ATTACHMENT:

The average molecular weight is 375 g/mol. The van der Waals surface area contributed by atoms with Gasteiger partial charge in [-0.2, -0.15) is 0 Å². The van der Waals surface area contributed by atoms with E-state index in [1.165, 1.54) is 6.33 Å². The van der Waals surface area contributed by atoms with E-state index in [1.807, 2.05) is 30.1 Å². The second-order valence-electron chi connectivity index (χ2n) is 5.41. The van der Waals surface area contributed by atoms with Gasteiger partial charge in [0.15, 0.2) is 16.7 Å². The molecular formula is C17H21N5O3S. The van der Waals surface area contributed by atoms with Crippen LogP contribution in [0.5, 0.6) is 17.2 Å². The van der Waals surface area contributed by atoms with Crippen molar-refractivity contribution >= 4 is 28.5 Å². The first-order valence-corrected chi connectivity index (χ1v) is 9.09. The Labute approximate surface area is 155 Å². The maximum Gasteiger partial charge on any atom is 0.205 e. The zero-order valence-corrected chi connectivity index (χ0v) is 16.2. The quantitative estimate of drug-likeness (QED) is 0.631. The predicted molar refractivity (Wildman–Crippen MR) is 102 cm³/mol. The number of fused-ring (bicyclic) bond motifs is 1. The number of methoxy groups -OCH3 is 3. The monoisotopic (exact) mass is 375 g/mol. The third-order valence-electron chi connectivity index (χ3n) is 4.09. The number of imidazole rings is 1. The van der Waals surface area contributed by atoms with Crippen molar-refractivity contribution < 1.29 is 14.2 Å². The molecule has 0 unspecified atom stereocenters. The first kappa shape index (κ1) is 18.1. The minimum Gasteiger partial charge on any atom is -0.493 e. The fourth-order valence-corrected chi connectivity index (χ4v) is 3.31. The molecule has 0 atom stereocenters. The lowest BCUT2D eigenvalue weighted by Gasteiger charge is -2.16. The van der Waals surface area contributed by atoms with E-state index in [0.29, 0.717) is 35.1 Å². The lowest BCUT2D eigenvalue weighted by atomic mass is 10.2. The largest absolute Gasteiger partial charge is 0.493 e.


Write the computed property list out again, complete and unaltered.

The average molecular weight is 375 g/mol. The van der Waals surface area contributed by atoms with Gasteiger partial charge in [-0.2, -0.15) is 0 Å². The van der Waals surface area contributed by atoms with E-state index in [1.165, 1.54) is 6.33 Å². The van der Waals surface area contributed by atoms with E-state index in [1.807, 2.05) is 30.1 Å². The second-order valence-electron chi connectivity index (χ2n) is 5.41. The van der Waals surface area contributed by atoms with Gasteiger partial charge in [0.15, 0.2) is 16.7 Å². The molecular formula is C17H21N5O3S. The van der Waals surface area contributed by atoms with Crippen LogP contribution in [0.5, 0.6) is 17.2 Å². The van der Waals surface area contributed by atoms with Crippen molar-refractivity contribution >= 4 is 28.5 Å². The first-order valence-corrected chi connectivity index (χ1v) is 9.09. The Labute approximate surface area is 155 Å². The maximum Gasteiger partial charge on any atom is 0.205 e. The zero-order valence-corrected chi connectivity index (χ0v) is 16.2. The quantitative estimate of drug-likeness (QED) is 0.631. The predicted molar refractivity (Wildman–Crippen MR) is 102 cm³/mol. The number of fused-ring (bicyclic) bond motifs is 1. The number of methoxy groups -OCH3 is 3. The monoisotopic (exact) mass is 375 g/mol. The third-order valence-electron chi connectivity index (χ3n) is 4.09. The number of imidazole rings is 1. The van der Waals surface area contributed by atoms with Crippen molar-refractivity contribution < 1.29 is 14.2 Å². The molecule has 0 unspecified atom stereocenters. The first kappa shape index (κ1) is 18.1. The minimum Gasteiger partial charge on any atom is -0.493 e. The fourth-order valence-corrected chi connectivity index (χ4v) is 3.31. The molecule has 0 atom stereocenters. The lowest BCUT2D eigenvalue weighted by Gasteiger charge is -2.16. The van der Waals surface area contributed by atoms with E-state index in [0.29, 0.717) is 35.1 Å². The lowest BCUT2D eigenvalue weighted by atomic mass is 10.2. The largest absolute Gasteiger partial charge is 0.493 e.